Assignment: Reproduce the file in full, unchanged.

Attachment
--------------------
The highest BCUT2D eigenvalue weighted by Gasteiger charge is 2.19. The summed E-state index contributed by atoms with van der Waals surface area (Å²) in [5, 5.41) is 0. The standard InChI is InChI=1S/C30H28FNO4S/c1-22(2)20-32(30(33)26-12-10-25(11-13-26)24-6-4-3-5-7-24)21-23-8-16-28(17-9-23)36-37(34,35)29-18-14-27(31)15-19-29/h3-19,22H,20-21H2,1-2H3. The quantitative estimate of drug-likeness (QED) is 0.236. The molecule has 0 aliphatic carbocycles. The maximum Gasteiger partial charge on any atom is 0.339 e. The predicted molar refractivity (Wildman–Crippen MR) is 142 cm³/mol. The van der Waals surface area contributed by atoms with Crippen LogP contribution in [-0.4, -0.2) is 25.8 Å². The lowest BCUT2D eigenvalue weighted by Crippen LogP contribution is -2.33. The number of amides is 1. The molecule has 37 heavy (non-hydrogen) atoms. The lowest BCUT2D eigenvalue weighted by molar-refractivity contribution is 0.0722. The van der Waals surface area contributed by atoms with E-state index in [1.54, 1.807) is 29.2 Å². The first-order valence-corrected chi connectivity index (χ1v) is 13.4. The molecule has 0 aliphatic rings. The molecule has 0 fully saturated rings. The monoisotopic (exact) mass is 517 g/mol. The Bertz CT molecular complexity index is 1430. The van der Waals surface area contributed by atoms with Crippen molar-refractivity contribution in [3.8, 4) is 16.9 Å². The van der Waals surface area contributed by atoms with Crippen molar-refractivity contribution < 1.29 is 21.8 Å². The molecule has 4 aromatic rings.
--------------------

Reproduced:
The highest BCUT2D eigenvalue weighted by Gasteiger charge is 2.19. The summed E-state index contributed by atoms with van der Waals surface area (Å²) in [5, 5.41) is 0. The standard InChI is InChI=1S/C30H28FNO4S/c1-22(2)20-32(30(33)26-12-10-25(11-13-26)24-6-4-3-5-7-24)21-23-8-16-28(17-9-23)36-37(34,35)29-18-14-27(31)15-19-29/h3-19,22H,20-21H2,1-2H3. The quantitative estimate of drug-likeness (QED) is 0.236. The molecule has 0 aliphatic carbocycles. The maximum Gasteiger partial charge on any atom is 0.339 e. The predicted molar refractivity (Wildman–Crippen MR) is 142 cm³/mol. The van der Waals surface area contributed by atoms with Crippen LogP contribution in [-0.4, -0.2) is 25.8 Å². The lowest BCUT2D eigenvalue weighted by Crippen LogP contribution is -2.33. The number of amides is 1. The molecule has 37 heavy (non-hydrogen) atoms. The lowest BCUT2D eigenvalue weighted by molar-refractivity contribution is 0.0722. The van der Waals surface area contributed by atoms with E-state index in [1.54, 1.807) is 29.2 Å². The first-order valence-corrected chi connectivity index (χ1v) is 13.4. The molecule has 0 aliphatic rings. The molecule has 0 fully saturated rings. The monoisotopic (exact) mass is 517 g/mol. The Bertz CT molecular complexity index is 1430. The van der Waals surface area contributed by atoms with Crippen molar-refractivity contribution in [3.8, 4) is 16.9 Å². The van der Waals surface area contributed by atoms with Crippen molar-refractivity contribution < 1.29 is 21.8 Å². The molecule has 4 aromatic rings.